2011-10-10 08:30 AM
I have a Linux VM with 3 devices.
I run Guest OS Tools on the VM (see picture please).
I have seen scripts sets the values in each device.
My question is;
In Linux OS, if I add a new disk (/dev/sdd, for example), I run the scripts again ..?
In Windows OS, if i add a new disk, I run the scripts again ..?
2011-10-10 12:35 PM
I am not a Linux guru, but from the description of the process it looks like you have to set disk timeout values if a new device is added, indeed.
That's not the case with Windows though - one registry setting covers all devices:
2011-10-10 03:47 PM
If we see what the message said, Windows would have to run it only once, and Linux each time you add a new album. I agree with you ...!!
The point is that the documentation says that this script sets the values in the OS, and nowhere does it say to be executed for each disk.
"Use the Guest OS (GOS) timeout scripts to set the SCSI I/O timeout values for supported Linux, Solaris, and Windows guest operating systems"
Page 44 - Installation and Administration Guide - VSC 2.1.1
Thanks for your comment..
2011-11-29 08:29 AM
The GOS scripts only need to be run once per VM ... for both Windows and Linux GOSes!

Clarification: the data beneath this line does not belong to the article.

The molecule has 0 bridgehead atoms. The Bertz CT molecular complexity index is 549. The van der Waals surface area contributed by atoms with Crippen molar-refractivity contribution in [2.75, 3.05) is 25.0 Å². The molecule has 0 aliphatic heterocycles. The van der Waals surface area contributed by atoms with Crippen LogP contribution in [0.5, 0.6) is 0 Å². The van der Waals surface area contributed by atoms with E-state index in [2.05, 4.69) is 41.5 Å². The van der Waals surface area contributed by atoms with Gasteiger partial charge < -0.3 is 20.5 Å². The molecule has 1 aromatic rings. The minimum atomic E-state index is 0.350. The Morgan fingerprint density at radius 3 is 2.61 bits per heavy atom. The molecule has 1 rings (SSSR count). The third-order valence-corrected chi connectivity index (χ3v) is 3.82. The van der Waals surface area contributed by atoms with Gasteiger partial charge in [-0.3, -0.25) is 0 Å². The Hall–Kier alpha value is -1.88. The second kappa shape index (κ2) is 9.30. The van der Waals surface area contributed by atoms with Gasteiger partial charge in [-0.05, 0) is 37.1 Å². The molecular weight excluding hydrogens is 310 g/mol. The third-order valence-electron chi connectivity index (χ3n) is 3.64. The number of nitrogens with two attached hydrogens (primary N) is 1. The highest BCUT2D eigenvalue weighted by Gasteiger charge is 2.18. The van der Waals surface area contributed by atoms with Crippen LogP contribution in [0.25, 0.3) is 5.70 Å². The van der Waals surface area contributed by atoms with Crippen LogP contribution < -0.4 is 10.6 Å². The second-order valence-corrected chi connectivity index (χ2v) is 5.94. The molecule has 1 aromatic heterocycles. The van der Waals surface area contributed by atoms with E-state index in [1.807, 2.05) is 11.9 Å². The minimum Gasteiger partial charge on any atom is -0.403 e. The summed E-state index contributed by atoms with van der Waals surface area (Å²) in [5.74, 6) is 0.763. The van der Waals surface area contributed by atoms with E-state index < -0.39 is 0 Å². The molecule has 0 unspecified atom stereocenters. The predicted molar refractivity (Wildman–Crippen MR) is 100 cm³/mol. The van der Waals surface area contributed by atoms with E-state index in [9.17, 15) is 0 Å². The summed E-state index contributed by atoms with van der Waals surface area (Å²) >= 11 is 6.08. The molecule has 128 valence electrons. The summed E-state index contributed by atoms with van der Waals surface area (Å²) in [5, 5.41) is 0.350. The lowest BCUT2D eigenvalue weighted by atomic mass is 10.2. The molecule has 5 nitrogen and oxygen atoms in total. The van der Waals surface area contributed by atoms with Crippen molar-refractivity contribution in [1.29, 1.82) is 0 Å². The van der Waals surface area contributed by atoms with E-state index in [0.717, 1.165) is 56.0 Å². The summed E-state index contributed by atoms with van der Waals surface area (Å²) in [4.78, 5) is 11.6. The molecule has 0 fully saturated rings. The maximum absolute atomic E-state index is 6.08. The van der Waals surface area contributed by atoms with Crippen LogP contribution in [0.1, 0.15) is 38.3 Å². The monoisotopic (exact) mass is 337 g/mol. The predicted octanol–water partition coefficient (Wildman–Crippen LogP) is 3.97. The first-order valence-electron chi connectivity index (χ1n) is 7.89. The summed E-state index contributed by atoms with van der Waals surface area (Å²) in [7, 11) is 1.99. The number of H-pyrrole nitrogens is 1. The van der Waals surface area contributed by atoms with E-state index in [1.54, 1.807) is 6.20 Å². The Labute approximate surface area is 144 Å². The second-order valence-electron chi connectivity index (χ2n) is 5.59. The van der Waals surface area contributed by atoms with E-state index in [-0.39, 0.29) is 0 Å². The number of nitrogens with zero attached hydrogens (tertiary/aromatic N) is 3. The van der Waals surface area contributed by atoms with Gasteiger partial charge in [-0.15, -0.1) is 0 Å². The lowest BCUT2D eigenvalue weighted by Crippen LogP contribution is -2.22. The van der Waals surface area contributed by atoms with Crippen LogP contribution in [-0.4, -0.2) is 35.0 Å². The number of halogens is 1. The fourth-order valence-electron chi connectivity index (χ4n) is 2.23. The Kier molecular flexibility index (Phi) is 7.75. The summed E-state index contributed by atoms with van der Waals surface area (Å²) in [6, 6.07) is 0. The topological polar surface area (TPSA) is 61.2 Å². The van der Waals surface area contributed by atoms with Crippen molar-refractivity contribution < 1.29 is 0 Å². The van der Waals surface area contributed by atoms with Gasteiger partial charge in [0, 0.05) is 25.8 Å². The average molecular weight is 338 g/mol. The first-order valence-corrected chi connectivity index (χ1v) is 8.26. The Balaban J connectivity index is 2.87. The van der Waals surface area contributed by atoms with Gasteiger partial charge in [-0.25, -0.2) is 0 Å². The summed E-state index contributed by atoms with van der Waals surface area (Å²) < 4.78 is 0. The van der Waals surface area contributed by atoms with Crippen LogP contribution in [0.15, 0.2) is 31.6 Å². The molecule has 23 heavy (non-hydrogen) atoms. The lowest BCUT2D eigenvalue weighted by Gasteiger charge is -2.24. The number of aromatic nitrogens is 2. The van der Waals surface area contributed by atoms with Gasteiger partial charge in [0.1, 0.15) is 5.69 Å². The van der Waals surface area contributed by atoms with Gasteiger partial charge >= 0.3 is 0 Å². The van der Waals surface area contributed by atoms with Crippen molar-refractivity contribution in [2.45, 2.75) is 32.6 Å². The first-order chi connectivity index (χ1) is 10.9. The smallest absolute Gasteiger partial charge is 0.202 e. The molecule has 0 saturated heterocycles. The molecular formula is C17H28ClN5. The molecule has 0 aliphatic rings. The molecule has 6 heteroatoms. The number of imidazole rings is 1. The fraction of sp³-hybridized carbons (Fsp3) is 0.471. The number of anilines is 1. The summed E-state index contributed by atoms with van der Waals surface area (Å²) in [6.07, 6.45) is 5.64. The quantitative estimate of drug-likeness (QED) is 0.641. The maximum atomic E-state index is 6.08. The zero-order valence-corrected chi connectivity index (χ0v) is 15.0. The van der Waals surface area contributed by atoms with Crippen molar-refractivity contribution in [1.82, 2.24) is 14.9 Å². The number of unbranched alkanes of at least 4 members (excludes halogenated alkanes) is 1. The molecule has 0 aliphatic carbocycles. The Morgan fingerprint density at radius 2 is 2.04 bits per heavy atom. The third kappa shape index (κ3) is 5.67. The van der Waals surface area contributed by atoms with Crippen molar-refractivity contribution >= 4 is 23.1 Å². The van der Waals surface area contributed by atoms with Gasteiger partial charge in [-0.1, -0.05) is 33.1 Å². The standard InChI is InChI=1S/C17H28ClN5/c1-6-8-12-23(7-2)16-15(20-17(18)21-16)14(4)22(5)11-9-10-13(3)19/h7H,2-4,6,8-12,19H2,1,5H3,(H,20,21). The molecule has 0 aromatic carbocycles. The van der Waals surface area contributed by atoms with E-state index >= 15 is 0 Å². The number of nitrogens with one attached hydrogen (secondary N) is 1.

Since you are asking about Linux, the GOS scripts creates a new udev rule which gets evaluated on every reboot. It will set the disk timeout
settings for all the sdXX devices it finds.
You can verify the settings by doing the following:
2012-01-31 01:23 AM
sorry bumping into this thread but I thought it might keep the information at one place.
Im just reading the NetApp and VMWare Best Practises-Guide and stumbeled over this GOS Stuff.
As I understand this is what needs to be done:
Use the Guest OS (GOS) timeout scripts to set the SCSI I/O timeout values for supported Linux, Solaris, and Windows guest operating systems
but why whats the benefit ?
what issues might I ran into if not doing so ?
does this change have any impact to productiv system when done after deployment ?
the Guide im reading says:
1. Mount the ISO image provided by the VSC.
2. From within vCenter Server, select a VM to upgrade, right-click it, and select edit settings.
3. Select CDROM and the ISO radio button.
4. Select the appropriate ISO, matching the OS of the VM you are configuring.
5. Select OK.
6. Connect to the VM console.
7. Run the script for the OS of the VM.
8. Exit and unmount the ISO image.
9. Repeat as necessary for each VM.
Im not sure where to find this ISO provided by the VSC, is there any regedit value I can rollout to my Windows machines instead ?